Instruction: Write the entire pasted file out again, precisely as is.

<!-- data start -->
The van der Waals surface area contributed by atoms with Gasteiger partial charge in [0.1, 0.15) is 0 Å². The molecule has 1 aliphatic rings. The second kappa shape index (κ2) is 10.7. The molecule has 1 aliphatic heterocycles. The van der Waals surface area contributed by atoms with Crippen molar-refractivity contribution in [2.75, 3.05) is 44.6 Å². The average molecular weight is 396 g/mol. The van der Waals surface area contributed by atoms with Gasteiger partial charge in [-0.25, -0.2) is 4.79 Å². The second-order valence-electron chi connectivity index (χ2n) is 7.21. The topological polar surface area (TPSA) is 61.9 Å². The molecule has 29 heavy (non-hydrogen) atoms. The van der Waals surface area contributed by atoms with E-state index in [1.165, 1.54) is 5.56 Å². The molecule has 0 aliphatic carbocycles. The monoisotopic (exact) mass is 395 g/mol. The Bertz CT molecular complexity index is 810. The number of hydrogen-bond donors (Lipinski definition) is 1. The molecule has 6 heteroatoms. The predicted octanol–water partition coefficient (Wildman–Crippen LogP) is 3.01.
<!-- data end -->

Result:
The van der Waals surface area contributed by atoms with Gasteiger partial charge in [0.1, 0.15) is 0 Å². The molecule has 1 aliphatic rings. The second kappa shape index (κ2) is 10.7. The molecule has 1 aliphatic heterocycles. The van der Waals surface area contributed by atoms with Crippen molar-refractivity contribution in [2.75, 3.05) is 44.6 Å². The average molecular weight is 396 g/mol. The van der Waals surface area contributed by atoms with Gasteiger partial charge in [-0.25, -0.2) is 4.79 Å². The second-order valence-electron chi connectivity index (χ2n) is 7.21. The topological polar surface area (TPSA) is 61.9 Å². The molecule has 29 heavy (non-hydrogen) atoms. The van der Waals surface area contributed by atoms with E-state index in [1.165, 1.54) is 5.56 Å². The molecule has 0 aliphatic carbocycles. The monoisotopic (exact) mass is 395 g/mol. The Bertz CT molecular complexity index is 810. The number of hydrogen-bond donors (Lipinski definition) is 1. The molecule has 6 heteroatoms. The predicted octanol–water partition coefficient (Wildman–Crippen LogP) is 3.01.